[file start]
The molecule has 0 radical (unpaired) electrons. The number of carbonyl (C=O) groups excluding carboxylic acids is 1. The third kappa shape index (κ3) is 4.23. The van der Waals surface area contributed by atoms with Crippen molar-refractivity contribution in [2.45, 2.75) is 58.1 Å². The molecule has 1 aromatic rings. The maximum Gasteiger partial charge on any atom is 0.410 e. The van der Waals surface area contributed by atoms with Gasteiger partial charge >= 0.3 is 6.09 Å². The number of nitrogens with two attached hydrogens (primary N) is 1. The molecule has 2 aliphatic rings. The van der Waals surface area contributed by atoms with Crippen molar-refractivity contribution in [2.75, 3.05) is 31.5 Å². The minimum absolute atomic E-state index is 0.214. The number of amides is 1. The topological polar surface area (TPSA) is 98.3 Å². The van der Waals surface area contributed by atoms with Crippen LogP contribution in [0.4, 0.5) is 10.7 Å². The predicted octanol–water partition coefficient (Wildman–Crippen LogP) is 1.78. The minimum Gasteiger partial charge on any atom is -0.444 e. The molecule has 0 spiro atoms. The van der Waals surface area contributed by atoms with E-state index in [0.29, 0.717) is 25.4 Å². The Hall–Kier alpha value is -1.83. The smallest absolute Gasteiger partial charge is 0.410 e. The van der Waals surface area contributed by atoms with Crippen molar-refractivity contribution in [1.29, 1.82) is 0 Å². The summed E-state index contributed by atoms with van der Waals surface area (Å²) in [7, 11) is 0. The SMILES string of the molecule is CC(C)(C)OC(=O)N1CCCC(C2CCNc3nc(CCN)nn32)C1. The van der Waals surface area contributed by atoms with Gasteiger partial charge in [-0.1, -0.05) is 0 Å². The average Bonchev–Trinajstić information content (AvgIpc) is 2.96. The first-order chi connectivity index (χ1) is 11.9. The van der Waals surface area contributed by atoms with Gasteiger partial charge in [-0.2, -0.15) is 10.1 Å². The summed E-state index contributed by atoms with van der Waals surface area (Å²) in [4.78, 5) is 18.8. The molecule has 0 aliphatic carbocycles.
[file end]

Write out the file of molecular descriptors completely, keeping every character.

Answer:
The molecule has 0 radical (unpaired) electrons. The number of carbonyl (C=O) groups excluding carboxylic acids is 1. The third kappa shape index (κ3) is 4.23. The van der Waals surface area contributed by atoms with Crippen molar-refractivity contribution in [2.45, 2.75) is 58.1 Å². The molecule has 1 aromatic rings. The maximum Gasteiger partial charge on any atom is 0.410 e. The van der Waals surface area contributed by atoms with Gasteiger partial charge >= 0.3 is 6.09 Å². The number of nitrogens with two attached hydrogens (primary N) is 1. The molecule has 2 aliphatic rings. The van der Waals surface area contributed by atoms with Crippen molar-refractivity contribution in [2.75, 3.05) is 31.5 Å². The minimum absolute atomic E-state index is 0.214. The number of amides is 1. The topological polar surface area (TPSA) is 98.3 Å². The van der Waals surface area contributed by atoms with Crippen LogP contribution in [0.4, 0.5) is 10.7 Å². The predicted octanol–water partition coefficient (Wildman–Crippen LogP) is 1.78. The minimum Gasteiger partial charge on any atom is -0.444 e. The molecule has 0 spiro atoms. The van der Waals surface area contributed by atoms with E-state index in [0.29, 0.717) is 25.4 Å². The Hall–Kier alpha value is -1.83. The smallest absolute Gasteiger partial charge is 0.410 e. The van der Waals surface area contributed by atoms with Crippen molar-refractivity contribution in [1.29, 1.82) is 0 Å². The summed E-state index contributed by atoms with van der Waals surface area (Å²) in [7, 11) is 0. The SMILES string of the molecule is CC(C)(C)OC(=O)N1CCCC(C2CCNc3nc(CCN)nn32)C1. The van der Waals surface area contributed by atoms with Gasteiger partial charge in [-0.1, -0.05) is 0 Å². The average Bonchev–Trinajstić information content (AvgIpc) is 2.96. The first-order chi connectivity index (χ1) is 11.9. The van der Waals surface area contributed by atoms with Gasteiger partial charge in [-0.2, -0.15) is 10.1 Å². The summed E-state index contributed by atoms with van der Waals surface area (Å²) in [4.78, 5) is 18.8. The molecule has 0 aliphatic carbocycles.